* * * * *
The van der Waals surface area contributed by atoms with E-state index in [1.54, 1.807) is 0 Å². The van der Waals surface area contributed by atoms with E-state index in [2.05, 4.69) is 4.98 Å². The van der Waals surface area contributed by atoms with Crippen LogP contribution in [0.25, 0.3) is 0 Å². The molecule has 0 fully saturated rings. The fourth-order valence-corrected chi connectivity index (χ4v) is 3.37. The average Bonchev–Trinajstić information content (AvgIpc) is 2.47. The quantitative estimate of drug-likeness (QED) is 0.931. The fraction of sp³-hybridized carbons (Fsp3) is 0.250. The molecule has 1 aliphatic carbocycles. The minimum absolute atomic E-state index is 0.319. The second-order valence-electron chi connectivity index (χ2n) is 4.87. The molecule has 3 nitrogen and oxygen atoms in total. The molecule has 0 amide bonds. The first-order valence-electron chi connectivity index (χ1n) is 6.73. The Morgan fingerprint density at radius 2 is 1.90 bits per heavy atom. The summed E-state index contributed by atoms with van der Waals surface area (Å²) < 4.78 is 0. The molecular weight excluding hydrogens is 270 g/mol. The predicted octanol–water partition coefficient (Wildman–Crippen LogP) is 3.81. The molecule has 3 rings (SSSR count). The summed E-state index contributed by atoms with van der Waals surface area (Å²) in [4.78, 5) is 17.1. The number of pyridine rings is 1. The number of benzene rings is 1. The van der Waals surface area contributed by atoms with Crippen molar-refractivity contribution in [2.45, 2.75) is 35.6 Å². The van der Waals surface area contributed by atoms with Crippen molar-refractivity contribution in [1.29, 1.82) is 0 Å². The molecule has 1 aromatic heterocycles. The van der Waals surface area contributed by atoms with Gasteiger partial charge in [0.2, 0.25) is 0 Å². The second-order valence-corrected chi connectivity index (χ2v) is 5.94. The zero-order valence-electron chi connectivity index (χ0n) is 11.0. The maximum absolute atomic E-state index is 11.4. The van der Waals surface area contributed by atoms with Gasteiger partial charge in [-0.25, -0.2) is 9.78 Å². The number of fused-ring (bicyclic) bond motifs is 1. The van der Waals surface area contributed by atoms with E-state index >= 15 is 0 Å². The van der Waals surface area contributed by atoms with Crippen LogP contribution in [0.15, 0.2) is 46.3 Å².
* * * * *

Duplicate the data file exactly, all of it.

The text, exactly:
The van der Waals surface area contributed by atoms with E-state index in [1.54, 1.807) is 0 Å². The van der Waals surface area contributed by atoms with E-state index in [2.05, 4.69) is 4.98 Å². The van der Waals surface area contributed by atoms with Crippen LogP contribution in [0.25, 0.3) is 0 Å². The molecule has 0 fully saturated rings. The fourth-order valence-corrected chi connectivity index (χ4v) is 3.37. The average Bonchev–Trinajstić information content (AvgIpc) is 2.47. The quantitative estimate of drug-likeness (QED) is 0.931. The fraction of sp³-hybridized carbons (Fsp3) is 0.250. The molecule has 1 aliphatic carbocycles. The minimum absolute atomic E-state index is 0.319. The second-order valence-electron chi connectivity index (χ2n) is 4.87. The molecule has 3 nitrogen and oxygen atoms in total. The molecule has 0 amide bonds. The first-order valence-electron chi connectivity index (χ1n) is 6.73. The Morgan fingerprint density at radius 2 is 1.90 bits per heavy atom. The summed E-state index contributed by atoms with van der Waals surface area (Å²) < 4.78 is 0. The molecular weight excluding hydrogens is 270 g/mol. The predicted octanol–water partition coefficient (Wildman–Crippen LogP) is 3.81. The molecule has 3 rings (SSSR count). The summed E-state index contributed by atoms with van der Waals surface area (Å²) in [4.78, 5) is 17.1. The number of pyridine rings is 1. The number of benzene rings is 1. The van der Waals surface area contributed by atoms with Crippen molar-refractivity contribution in [2.45, 2.75) is 35.6 Å². The van der Waals surface area contributed by atoms with Crippen molar-refractivity contribution in [1.29, 1.82) is 0 Å². The molecule has 1 aromatic heterocycles. The van der Waals surface area contributed by atoms with Gasteiger partial charge in [0.2, 0.25) is 0 Å². The second-order valence-corrected chi connectivity index (χ2v) is 5.94. The zero-order valence-electron chi connectivity index (χ0n) is 11.0. The maximum absolute atomic E-state index is 11.4. The van der Waals surface area contributed by atoms with Gasteiger partial charge in [-0.25, -0.2) is 9.78 Å². The number of fused-ring (bicyclic) bond motifs is 1. The van der Waals surface area contributed by atoms with E-state index >= 15 is 0 Å². The van der Waals surface area contributed by atoms with Crippen LogP contribution in [0.15, 0.2) is 46.3 Å².